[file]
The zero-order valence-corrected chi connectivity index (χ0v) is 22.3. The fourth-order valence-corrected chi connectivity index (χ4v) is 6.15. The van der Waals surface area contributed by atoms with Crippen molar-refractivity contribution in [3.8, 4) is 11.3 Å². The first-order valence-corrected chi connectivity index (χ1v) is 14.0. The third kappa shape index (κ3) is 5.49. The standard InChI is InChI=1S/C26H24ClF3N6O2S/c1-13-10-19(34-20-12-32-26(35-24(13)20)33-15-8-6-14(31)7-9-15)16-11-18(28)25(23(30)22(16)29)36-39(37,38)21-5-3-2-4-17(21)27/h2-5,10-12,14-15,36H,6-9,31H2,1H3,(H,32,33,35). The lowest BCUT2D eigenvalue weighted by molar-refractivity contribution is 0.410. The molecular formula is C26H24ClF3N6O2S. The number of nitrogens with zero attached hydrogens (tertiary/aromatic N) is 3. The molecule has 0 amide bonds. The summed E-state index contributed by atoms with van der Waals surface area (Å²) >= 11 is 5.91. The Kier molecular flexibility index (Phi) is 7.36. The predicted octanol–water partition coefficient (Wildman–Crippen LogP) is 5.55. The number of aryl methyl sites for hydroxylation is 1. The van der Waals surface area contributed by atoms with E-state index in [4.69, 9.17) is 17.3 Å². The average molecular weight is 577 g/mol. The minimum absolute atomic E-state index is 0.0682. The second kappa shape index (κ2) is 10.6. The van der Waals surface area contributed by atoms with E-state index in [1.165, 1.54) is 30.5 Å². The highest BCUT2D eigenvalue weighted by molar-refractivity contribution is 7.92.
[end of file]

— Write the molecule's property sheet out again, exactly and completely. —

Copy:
The zero-order valence-corrected chi connectivity index (χ0v) is 22.3. The fourth-order valence-corrected chi connectivity index (χ4v) is 6.15. The van der Waals surface area contributed by atoms with Crippen molar-refractivity contribution in [3.8, 4) is 11.3 Å². The first-order valence-corrected chi connectivity index (χ1v) is 14.0. The third kappa shape index (κ3) is 5.49. The standard InChI is InChI=1S/C26H24ClF3N6O2S/c1-13-10-19(34-20-12-32-26(35-24(13)20)33-15-8-6-14(31)7-9-15)16-11-18(28)25(23(30)22(16)29)36-39(37,38)21-5-3-2-4-17(21)27/h2-5,10-12,14-15,36H,6-9,31H2,1H3,(H,32,33,35). The lowest BCUT2D eigenvalue weighted by molar-refractivity contribution is 0.410. The molecular formula is C26H24ClF3N6O2S. The number of nitrogens with zero attached hydrogens (tertiary/aromatic N) is 3. The molecule has 0 amide bonds. The summed E-state index contributed by atoms with van der Waals surface area (Å²) >= 11 is 5.91. The Kier molecular flexibility index (Phi) is 7.36. The predicted octanol–water partition coefficient (Wildman–Crippen LogP) is 5.55. The number of aryl methyl sites for hydroxylation is 1. The van der Waals surface area contributed by atoms with E-state index in [4.69, 9.17) is 17.3 Å². The average molecular weight is 577 g/mol. The minimum absolute atomic E-state index is 0.0682. The second kappa shape index (κ2) is 10.6. The van der Waals surface area contributed by atoms with E-state index in [1.165, 1.54) is 30.5 Å². The highest BCUT2D eigenvalue weighted by molar-refractivity contribution is 7.92.